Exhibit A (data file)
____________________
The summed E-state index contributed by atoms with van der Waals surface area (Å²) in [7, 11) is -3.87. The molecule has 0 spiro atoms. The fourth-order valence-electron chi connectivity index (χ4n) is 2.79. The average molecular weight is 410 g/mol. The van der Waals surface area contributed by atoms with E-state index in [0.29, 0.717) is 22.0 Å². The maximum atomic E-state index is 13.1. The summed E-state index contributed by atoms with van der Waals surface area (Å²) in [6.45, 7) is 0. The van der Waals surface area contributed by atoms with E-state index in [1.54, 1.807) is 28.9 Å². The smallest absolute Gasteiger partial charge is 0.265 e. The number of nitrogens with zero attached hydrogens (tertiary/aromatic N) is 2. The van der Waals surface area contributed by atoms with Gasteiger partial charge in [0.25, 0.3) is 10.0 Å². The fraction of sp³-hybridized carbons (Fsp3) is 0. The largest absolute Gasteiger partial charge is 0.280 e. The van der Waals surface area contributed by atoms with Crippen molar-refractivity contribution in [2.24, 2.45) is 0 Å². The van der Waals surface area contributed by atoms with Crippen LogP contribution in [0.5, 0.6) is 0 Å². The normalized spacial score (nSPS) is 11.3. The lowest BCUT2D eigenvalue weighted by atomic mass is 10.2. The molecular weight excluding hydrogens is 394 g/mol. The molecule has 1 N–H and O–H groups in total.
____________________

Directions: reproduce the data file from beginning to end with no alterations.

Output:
The summed E-state index contributed by atoms with van der Waals surface area (Å²) in [7, 11) is -3.87. The molecule has 0 spiro atoms. The fourth-order valence-electron chi connectivity index (χ4n) is 2.79. The average molecular weight is 410 g/mol. The van der Waals surface area contributed by atoms with E-state index in [0.29, 0.717) is 22.0 Å². The maximum atomic E-state index is 13.1. The summed E-state index contributed by atoms with van der Waals surface area (Å²) in [6.45, 7) is 0. The van der Waals surface area contributed by atoms with E-state index in [1.54, 1.807) is 28.9 Å². The smallest absolute Gasteiger partial charge is 0.265 e. The number of nitrogens with zero attached hydrogens (tertiary/aromatic N) is 2. The van der Waals surface area contributed by atoms with Gasteiger partial charge in [0.25, 0.3) is 10.0 Å². The fraction of sp³-hybridized carbons (Fsp3) is 0. The largest absolute Gasteiger partial charge is 0.280 e. The van der Waals surface area contributed by atoms with Crippen molar-refractivity contribution in [2.24, 2.45) is 0 Å². The van der Waals surface area contributed by atoms with Crippen LogP contribution in [0.5, 0.6) is 0 Å². The normalized spacial score (nSPS) is 11.3. The lowest BCUT2D eigenvalue weighted by atomic mass is 10.2. The molecular weight excluding hydrogens is 394 g/mol. The molecule has 1 N–H and O–H groups in total.